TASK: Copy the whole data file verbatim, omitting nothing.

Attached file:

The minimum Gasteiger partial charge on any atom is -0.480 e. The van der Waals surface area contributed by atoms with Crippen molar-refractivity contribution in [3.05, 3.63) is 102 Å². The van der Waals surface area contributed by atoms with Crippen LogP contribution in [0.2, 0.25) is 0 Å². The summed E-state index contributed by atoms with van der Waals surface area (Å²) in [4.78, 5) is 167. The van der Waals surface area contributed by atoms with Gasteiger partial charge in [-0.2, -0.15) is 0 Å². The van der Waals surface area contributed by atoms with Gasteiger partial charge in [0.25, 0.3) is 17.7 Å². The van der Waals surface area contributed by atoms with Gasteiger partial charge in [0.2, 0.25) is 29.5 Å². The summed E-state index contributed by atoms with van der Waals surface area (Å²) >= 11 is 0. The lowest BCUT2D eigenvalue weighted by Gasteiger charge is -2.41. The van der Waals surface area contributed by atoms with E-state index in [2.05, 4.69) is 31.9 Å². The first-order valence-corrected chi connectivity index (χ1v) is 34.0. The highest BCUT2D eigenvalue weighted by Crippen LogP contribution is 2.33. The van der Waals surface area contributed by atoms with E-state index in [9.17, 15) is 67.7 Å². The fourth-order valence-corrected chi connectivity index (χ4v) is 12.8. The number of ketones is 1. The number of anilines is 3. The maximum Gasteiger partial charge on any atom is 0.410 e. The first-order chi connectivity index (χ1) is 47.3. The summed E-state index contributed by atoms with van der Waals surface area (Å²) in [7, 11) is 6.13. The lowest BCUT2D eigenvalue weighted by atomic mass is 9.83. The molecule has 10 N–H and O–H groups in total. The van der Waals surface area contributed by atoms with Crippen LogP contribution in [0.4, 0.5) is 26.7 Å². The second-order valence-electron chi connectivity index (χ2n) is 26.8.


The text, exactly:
The minimum Gasteiger partial charge on any atom is -0.480 e. The van der Waals surface area contributed by atoms with Crippen molar-refractivity contribution in [3.05, 3.63) is 102 Å². The van der Waals surface area contributed by atoms with Crippen LogP contribution in [0.2, 0.25) is 0 Å². The summed E-state index contributed by atoms with van der Waals surface area (Å²) in [4.78, 5) is 167. The van der Waals surface area contributed by atoms with Gasteiger partial charge in [-0.2, -0.15) is 0 Å². The van der Waals surface area contributed by atoms with Gasteiger partial charge in [0.25, 0.3) is 17.7 Å². The van der Waals surface area contributed by atoms with Gasteiger partial charge in [0.2, 0.25) is 29.5 Å². The summed E-state index contributed by atoms with van der Waals surface area (Å²) >= 11 is 0. The lowest BCUT2D eigenvalue weighted by Gasteiger charge is -2.41. The van der Waals surface area contributed by atoms with E-state index in [2.05, 4.69) is 31.9 Å². The first-order valence-corrected chi connectivity index (χ1v) is 34.0. The highest BCUT2D eigenvalue weighted by Crippen LogP contribution is 2.33. The van der Waals surface area contributed by atoms with E-state index in [9.17, 15) is 67.7 Å². The fourth-order valence-corrected chi connectivity index (χ4v) is 12.8. The number of ketones is 1. The number of anilines is 3. The maximum Gasteiger partial charge on any atom is 0.410 e. The first-order chi connectivity index (χ1) is 47.3. The summed E-state index contributed by atoms with van der Waals surface area (Å²) in [7, 11) is 6.13. The lowest BCUT2D eigenvalue weighted by atomic mass is 9.83. The molecule has 10 N–H and O–H groups in total. The van der Waals surface area contributed by atoms with Crippen LogP contribution in [0.4, 0.5) is 26.7 Å². The second-order valence-electron chi connectivity index (χ2n) is 26.8.